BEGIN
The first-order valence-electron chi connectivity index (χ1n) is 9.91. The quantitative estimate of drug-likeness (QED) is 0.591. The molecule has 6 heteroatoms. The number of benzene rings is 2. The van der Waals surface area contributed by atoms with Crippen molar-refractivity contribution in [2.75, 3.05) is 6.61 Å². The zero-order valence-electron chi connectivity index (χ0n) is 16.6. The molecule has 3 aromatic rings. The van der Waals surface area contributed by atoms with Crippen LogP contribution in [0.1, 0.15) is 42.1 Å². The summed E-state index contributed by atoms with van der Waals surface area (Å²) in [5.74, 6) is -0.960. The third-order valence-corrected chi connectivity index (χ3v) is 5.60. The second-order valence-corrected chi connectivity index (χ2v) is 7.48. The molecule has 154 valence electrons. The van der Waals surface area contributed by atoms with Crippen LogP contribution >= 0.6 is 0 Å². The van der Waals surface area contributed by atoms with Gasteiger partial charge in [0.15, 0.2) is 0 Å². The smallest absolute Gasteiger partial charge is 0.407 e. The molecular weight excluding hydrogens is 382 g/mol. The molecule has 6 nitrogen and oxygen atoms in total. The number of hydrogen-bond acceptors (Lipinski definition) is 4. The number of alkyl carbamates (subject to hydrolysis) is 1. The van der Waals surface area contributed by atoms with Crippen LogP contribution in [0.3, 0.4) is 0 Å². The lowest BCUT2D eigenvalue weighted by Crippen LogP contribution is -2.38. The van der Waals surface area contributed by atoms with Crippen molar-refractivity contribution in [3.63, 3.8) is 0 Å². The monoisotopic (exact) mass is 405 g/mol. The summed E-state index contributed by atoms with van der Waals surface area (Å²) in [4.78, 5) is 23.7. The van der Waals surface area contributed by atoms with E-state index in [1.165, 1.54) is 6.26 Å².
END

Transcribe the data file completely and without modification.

The first-order valence-electron chi connectivity index (χ1n) is 9.91. The quantitative estimate of drug-likeness (QED) is 0.591. The molecule has 6 heteroatoms. The number of benzene rings is 2. The van der Waals surface area contributed by atoms with Crippen molar-refractivity contribution in [2.75, 3.05) is 6.61 Å². The zero-order valence-electron chi connectivity index (χ0n) is 16.6. The molecule has 3 aromatic rings. The van der Waals surface area contributed by atoms with Crippen LogP contribution in [0.1, 0.15) is 42.1 Å². The summed E-state index contributed by atoms with van der Waals surface area (Å²) in [5.74, 6) is -0.960. The third-order valence-corrected chi connectivity index (χ3v) is 5.60. The second-order valence-corrected chi connectivity index (χ2v) is 7.48. The molecule has 154 valence electrons. The van der Waals surface area contributed by atoms with Crippen LogP contribution >= 0.6 is 0 Å². The van der Waals surface area contributed by atoms with Gasteiger partial charge in [0.15, 0.2) is 0 Å². The smallest absolute Gasteiger partial charge is 0.407 e. The molecular weight excluding hydrogens is 382 g/mol. The molecule has 6 nitrogen and oxygen atoms in total. The number of hydrogen-bond acceptors (Lipinski definition) is 4. The number of alkyl carbamates (subject to hydrolysis) is 1. The van der Waals surface area contributed by atoms with Crippen LogP contribution in [0.3, 0.4) is 0 Å². The lowest BCUT2D eigenvalue weighted by Crippen LogP contribution is -2.38. The van der Waals surface area contributed by atoms with Crippen molar-refractivity contribution in [3.63, 3.8) is 0 Å². The monoisotopic (exact) mass is 405 g/mol. The summed E-state index contributed by atoms with van der Waals surface area (Å²) in [4.78, 5) is 23.7. The van der Waals surface area contributed by atoms with E-state index in [1.165, 1.54) is 6.26 Å².